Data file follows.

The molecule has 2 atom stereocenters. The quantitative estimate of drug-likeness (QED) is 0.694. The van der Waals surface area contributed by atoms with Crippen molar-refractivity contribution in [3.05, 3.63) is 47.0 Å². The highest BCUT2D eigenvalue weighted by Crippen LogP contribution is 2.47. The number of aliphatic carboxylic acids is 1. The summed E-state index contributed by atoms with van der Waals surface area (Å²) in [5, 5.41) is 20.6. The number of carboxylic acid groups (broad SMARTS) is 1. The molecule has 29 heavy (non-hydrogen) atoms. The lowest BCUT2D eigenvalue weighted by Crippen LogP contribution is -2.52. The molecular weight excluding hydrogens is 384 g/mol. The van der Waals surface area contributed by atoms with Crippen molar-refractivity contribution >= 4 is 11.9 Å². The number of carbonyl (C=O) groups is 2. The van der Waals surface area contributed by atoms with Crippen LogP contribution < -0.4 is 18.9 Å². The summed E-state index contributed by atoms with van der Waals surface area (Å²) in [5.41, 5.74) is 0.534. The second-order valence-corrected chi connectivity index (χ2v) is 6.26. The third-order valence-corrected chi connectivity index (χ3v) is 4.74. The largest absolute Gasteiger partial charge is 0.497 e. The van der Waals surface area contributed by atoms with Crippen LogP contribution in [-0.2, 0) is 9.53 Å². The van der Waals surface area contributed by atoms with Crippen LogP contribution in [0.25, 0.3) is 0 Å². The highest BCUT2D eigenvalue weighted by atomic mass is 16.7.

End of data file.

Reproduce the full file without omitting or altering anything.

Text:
The molecule has 2 atom stereocenters. The quantitative estimate of drug-likeness (QED) is 0.694. The van der Waals surface area contributed by atoms with Crippen molar-refractivity contribution in [3.05, 3.63) is 47.0 Å². The highest BCUT2D eigenvalue weighted by Crippen LogP contribution is 2.47. The number of aliphatic carboxylic acids is 1. The summed E-state index contributed by atoms with van der Waals surface area (Å²) in [5, 5.41) is 20.6. The number of carboxylic acid groups (broad SMARTS) is 1. The molecule has 29 heavy (non-hydrogen) atoms. The lowest BCUT2D eigenvalue weighted by Crippen LogP contribution is -2.52. The molecular weight excluding hydrogens is 384 g/mol. The van der Waals surface area contributed by atoms with Crippen molar-refractivity contribution >= 4 is 11.9 Å². The number of carbonyl (C=O) groups is 2. The van der Waals surface area contributed by atoms with Crippen LogP contribution < -0.4 is 18.9 Å². The summed E-state index contributed by atoms with van der Waals surface area (Å²) in [5.41, 5.74) is 0.534. The second-order valence-corrected chi connectivity index (χ2v) is 6.26. The third-order valence-corrected chi connectivity index (χ3v) is 4.74. The largest absolute Gasteiger partial charge is 0.497 e. The van der Waals surface area contributed by atoms with Crippen LogP contribution in [-0.2, 0) is 9.53 Å². The van der Waals surface area contributed by atoms with Crippen LogP contribution in [0.25, 0.3) is 0 Å². The highest BCUT2D eigenvalue weighted by atomic mass is 16.7.